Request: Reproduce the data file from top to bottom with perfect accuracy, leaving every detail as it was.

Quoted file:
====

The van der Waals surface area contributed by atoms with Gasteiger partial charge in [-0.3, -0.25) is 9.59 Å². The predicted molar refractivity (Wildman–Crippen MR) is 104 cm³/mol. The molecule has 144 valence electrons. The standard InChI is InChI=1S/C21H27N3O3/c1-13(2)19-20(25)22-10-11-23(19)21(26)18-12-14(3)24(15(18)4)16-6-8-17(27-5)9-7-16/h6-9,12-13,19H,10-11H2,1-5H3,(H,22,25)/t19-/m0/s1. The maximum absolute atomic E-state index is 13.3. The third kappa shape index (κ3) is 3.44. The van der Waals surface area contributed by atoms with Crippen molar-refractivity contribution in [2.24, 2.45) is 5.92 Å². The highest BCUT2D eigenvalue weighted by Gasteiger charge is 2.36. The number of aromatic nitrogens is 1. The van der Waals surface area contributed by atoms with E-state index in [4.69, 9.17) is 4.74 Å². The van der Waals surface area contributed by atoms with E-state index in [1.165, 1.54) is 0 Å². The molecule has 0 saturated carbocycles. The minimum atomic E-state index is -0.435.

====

The van der Waals surface area contributed by atoms with Gasteiger partial charge in [-0.3, -0.25) is 9.59 Å². The predicted molar refractivity (Wildman–Crippen MR) is 104 cm³/mol. The molecule has 144 valence electrons. The standard InChI is InChI=1S/C21H27N3O3/c1-13(2)19-20(25)22-10-11-23(19)21(26)18-12-14(3)24(15(18)4)16-6-8-17(27-5)9-7-16/h6-9,12-13,19H,10-11H2,1-5H3,(H,22,25)/t19-/m0/s1. The maximum absolute atomic E-state index is 13.3. The third kappa shape index (κ3) is 3.44. The van der Waals surface area contributed by atoms with Crippen molar-refractivity contribution in [2.24, 2.45) is 5.92 Å². The highest BCUT2D eigenvalue weighted by Gasteiger charge is 2.36. The number of aromatic nitrogens is 1. The van der Waals surface area contributed by atoms with E-state index in [4.69, 9.17) is 4.74 Å². The van der Waals surface area contributed by atoms with E-state index in [1.165, 1.54) is 0 Å². The molecule has 0 saturated carbocycles. The minimum atomic E-state index is -0.435.